Ministers reversed the decision which would end the prosecution of people who do not pay the £157.50 annual fee. The move comes after concerns were raised a new harsher debt system would be created if people fall behind on payments.
Chiefs at the BBC are likely to be relieved after they said decriminalisation could cost the broadcaster £1billion in revenue over five years.
The Government ran a consultation on decriminalising the licence fee after receiving more than 100,000 responses in April.
Baroness Morgan who launched the consultation in February said she thought it was wrong that “you can be imprisoned for not paying the TV licence, and its enforcement punishes the vulnerable”.
The Government expected to publish the outcome of the consultation as early as next week but the timing is dependent on the ongoing Coronavirus crisis and the potential for a Brexit deal to be secured.
However, the outcome was also thought to be delayed by an argument over its contents between Number 10 and the Department for Culture, which is responsible for the BBC, according to The Telegraph.
The consultation has been overseen by John Whittingdale, media and data minister.
When asked by MPs on Tuesday whether the Government had “bottled it”, Mr Whittingdale said: “I think there is an argument for considering this particular aspect of the licence fee as part of the wider considerations of what should happen to the licence fee at the next settlement.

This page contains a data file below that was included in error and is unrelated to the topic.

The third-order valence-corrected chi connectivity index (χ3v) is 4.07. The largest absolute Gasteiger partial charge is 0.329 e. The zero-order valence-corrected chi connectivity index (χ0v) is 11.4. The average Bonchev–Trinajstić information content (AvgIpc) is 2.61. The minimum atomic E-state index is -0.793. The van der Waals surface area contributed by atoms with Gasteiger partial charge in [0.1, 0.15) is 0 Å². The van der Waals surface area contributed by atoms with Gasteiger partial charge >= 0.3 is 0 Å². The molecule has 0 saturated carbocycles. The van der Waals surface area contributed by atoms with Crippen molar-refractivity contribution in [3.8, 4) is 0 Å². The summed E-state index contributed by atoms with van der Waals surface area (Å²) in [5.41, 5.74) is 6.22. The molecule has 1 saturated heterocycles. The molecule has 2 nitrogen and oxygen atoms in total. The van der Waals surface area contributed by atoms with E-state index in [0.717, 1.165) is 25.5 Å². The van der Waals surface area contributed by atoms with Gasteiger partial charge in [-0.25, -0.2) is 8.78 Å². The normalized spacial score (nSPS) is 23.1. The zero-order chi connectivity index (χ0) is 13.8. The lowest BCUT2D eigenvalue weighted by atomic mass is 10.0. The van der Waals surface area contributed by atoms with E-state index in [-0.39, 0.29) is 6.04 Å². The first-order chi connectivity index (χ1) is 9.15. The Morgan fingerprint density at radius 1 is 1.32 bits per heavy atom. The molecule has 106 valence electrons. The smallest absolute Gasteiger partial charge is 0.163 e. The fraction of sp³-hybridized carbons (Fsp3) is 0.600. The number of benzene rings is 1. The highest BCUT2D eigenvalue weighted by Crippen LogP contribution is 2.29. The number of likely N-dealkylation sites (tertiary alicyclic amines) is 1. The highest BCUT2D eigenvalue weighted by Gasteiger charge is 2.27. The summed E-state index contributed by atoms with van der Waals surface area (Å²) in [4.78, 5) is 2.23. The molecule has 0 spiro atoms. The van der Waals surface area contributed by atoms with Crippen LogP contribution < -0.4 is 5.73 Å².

“The Government has not decided to drop the idea of decriminalisation, but when you come to look at this issue in greater detail it becomes clear that it is not as simple as perhaps was first suggested.”
But despite the reversal, it is thought the question could be looked at again in 2022 when the licence fee price is due to be reviewed.
The BBC was made responsible for the administration of the licence fee as a result of the Broadcasting Act 1990, and the corporation now sub-contracts the work.
In 2015, the Government and BBC reached a settlement which meant the broadcaster had to find savings of £800 million by 2021/22.
It also saw the corporation commit to taking on responsibility for the funding of free licences for the over-75s.
The corporation subsequently announced that the free licence benefit would be restricted to those in the age bracket who claim pension credit.
This was because the financial burden of providing it to all those eligible was too great.
The policy change began in June, but was delayed because of the impact of the coronavirus pandemic, with many over-75s forced to stay at home and shield.